An essential part of this work will be Gonka, a deposit based 5km away from Yanfolila’s processing plant. Gonka has an inferred resource of 385,198oz at 3.1g/t, a significantly higher grade than Yanfolila’s current supply. According to Monro, Gonka has the potential to add an incremental 30,000oz a year of production to Yanfolila, which could increase gold production to up to 150,000oz a year and extend the site’s life of mine to 10 years. Monro believes this could move the needle for the Hummingbird’s shares:

‘I think there is still value growth to be had with Yanfolila. I do not believe the fact that it is a 110,000-120,000oz pa gold mine has been reflected in our share price yet. Generally speaking, this is understandable; there have been numerous companies that have seen their first mines fail before getting into production, so there might be a lag between us delivering and us getting real value for the results.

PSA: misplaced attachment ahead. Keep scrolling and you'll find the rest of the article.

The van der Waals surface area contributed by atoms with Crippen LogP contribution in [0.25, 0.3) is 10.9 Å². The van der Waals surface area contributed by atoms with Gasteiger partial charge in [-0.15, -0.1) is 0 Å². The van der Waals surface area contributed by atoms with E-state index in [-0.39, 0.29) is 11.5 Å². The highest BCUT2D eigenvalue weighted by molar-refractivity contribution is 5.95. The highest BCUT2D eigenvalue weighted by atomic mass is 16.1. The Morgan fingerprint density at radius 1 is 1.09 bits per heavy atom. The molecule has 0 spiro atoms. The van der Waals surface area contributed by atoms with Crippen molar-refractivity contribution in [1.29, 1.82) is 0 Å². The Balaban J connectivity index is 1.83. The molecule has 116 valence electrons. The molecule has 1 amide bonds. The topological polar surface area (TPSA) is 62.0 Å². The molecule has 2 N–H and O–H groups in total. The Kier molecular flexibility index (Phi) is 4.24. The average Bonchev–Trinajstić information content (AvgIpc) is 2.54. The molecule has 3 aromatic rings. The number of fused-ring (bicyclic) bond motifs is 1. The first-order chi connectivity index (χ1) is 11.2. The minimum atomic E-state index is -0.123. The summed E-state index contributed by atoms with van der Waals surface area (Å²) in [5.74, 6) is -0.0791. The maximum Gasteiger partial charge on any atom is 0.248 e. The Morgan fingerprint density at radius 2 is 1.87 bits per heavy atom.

‘I think the value upside from this $8m budget is considerable. The aim is to carry out all of the drilling in three to four months from June. Then, crucially, we should have updated reports and reserves by the end of this calendar year. This timetable is no doubt aggressive, but by working with four rigs and drilling those metres as quickly as possible, I think it is doable. By the end of the year, we want to show that while we might have spent a year of mine life exploring, we have been able to add four or five years in the process. This progress will be key to our developing equity story.’

Flying high